This is an archived article and the information in the article may be outdated. Please look at the time stamp on the story to see when it was last updated.

ROSEVILLE — In many different ways, many times over, parents in the Dry Creek Joint Elementary School District gave their board of trustees a lesson in what they don’t want to see in their kids’ textbooks.

“That homosexuality is OK but it actually promotes it through the discussion of Harvey Milk,” said parent Sam Burgess. “The only reason why he’s in the textbook is because of his sexuality.”

The assassinated San Francisco supervisor and his sexual preference is part of new history and social science curriculum in the rollout of the state’s FAIR Education Act.

It is legislation designed to be more inclusive of historical figures, who also happen to be gay, lesbian, bisexual or transgender, portraying their social and civil rights activism in context with what personal factors motivated them.

Explanation of sexual preference and practices, like cross-dressing, would be taught to kids as young as second grade. Before the new curriculum is introduced, teachers will be trained on how to use it in a manner that is age-appropriate.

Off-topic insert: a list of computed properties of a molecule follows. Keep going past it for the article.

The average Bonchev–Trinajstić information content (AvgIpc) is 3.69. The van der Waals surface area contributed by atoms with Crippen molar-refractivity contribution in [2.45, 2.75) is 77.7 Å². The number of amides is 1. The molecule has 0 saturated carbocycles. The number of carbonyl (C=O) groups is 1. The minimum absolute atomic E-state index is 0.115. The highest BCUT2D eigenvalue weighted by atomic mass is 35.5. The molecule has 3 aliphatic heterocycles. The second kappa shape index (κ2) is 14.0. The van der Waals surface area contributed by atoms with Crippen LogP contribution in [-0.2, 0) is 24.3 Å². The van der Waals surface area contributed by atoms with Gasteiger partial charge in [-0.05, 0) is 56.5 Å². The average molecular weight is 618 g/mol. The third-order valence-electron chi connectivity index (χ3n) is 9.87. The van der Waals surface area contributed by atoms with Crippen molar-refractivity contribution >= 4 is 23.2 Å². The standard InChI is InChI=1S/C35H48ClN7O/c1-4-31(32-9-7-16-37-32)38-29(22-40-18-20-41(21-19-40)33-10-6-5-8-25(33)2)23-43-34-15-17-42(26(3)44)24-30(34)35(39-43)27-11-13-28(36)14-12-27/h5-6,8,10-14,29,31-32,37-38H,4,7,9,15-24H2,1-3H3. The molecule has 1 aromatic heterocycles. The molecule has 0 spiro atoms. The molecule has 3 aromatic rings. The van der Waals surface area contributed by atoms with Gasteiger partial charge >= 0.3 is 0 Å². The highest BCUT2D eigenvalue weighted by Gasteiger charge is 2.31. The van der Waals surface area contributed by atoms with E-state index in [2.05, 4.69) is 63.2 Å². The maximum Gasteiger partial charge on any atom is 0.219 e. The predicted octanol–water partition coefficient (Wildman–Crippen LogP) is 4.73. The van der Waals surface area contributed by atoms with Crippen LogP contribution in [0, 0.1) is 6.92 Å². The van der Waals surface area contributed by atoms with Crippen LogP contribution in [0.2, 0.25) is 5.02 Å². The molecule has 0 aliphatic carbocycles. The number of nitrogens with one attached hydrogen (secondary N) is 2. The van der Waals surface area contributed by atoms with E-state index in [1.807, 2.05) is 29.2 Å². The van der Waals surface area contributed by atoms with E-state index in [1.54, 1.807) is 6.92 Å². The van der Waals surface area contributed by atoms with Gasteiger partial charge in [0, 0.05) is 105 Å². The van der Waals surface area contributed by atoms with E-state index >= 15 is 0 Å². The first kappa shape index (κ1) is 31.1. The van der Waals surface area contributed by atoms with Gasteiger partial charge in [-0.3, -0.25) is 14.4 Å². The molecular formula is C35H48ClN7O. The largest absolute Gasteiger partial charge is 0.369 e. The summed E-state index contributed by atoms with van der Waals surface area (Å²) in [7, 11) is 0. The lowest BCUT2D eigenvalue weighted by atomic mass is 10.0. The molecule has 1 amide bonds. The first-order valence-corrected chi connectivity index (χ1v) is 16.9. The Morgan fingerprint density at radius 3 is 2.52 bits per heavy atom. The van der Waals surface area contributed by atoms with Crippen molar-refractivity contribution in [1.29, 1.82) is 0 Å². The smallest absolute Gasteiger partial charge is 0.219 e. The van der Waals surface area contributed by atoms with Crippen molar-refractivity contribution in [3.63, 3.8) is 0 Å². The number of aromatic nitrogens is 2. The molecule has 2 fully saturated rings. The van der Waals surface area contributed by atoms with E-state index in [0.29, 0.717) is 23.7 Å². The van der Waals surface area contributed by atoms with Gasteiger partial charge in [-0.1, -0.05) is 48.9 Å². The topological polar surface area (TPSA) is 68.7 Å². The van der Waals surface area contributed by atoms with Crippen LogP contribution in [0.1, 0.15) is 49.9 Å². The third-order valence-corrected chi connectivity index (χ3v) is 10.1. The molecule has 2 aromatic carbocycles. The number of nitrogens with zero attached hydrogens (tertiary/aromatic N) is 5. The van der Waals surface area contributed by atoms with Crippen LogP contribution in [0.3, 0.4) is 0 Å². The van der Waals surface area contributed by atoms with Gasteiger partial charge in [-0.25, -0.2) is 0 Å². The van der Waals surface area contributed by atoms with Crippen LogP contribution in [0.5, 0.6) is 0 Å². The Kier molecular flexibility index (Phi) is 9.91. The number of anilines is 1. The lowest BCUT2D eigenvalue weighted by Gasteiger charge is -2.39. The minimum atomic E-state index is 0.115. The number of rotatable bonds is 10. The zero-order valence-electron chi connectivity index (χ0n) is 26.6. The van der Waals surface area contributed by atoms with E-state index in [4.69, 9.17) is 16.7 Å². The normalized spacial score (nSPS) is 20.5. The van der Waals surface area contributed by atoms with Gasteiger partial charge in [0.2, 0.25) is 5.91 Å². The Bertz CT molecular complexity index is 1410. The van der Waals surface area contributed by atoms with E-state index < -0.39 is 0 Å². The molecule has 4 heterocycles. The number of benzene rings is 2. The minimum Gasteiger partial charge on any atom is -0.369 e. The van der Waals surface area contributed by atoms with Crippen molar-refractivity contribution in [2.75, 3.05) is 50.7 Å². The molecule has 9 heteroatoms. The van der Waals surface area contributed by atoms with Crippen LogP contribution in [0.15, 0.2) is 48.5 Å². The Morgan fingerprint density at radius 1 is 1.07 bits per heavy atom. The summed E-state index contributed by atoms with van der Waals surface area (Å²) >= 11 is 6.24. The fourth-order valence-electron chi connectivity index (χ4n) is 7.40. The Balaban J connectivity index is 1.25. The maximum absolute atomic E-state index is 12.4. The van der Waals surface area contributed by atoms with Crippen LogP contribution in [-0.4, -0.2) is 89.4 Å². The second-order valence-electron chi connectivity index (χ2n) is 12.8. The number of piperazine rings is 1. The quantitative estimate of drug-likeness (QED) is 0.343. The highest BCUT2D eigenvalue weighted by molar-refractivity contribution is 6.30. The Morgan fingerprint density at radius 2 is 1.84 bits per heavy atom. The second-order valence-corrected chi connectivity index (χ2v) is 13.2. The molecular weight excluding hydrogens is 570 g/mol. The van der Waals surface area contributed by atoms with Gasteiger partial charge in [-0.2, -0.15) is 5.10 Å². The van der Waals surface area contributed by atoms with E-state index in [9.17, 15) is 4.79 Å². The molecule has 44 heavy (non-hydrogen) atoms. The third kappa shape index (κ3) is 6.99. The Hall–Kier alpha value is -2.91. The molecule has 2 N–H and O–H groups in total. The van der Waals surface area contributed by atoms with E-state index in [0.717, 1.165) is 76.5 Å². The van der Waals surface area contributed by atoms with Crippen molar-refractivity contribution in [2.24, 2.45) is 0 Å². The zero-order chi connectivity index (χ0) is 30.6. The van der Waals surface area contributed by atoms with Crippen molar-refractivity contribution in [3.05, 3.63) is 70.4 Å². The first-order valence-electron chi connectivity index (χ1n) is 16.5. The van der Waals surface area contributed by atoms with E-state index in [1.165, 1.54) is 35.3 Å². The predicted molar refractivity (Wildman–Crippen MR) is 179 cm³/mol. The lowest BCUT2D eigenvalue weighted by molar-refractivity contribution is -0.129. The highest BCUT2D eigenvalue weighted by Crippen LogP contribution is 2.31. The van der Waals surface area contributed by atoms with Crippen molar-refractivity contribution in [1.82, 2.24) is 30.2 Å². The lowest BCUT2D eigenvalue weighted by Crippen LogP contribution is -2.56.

Some who attended a board meeting Thursday felt it was all too much too soon.

As far as notification to parents of the changes and opportunity to review and help choose the new text, they felt that was too little too late at just 10 days. The material was available from 8 a.m. until 4 p.m., when most parents were working.

“Elk Grove School District allowed their parents to view two different curriculums,” said parent Heather Gibson. “Viewing times were from 2 to 8 p.m. and seven different opportunities within four months. Why was there only one curriculum option given to parents to view within this district?”

Parents also had an opportunity to view the material online.

Trustees had little to say about timing but did offer thoughts like the following before a planned vote to put them in compliance with state frameworks.

“I don’t particularly find it alarming and I don’t particularly find it to be persuasive, which is I think one of the themes that I’ve heard from our comments this evening,” said DCJESD Trustee Scott Otsuka.

Only one person in the crowd, who didn’t come to the podium, seemed in support.

“The children can see a naked lady on TV eating a cheeseburger but they can’t be exposed to what is LGBT?” said Sofie Garrido.

Parents booed and some promised to remove their kids from the district as the board of trustees voted in exactly what they didn’t want.

“So, I feel like it’s the wrong age,” said district mom Jaspir Kaur. “It’s not appropriate for a second-grader. So that’s what my feelings are, I’m not happy.”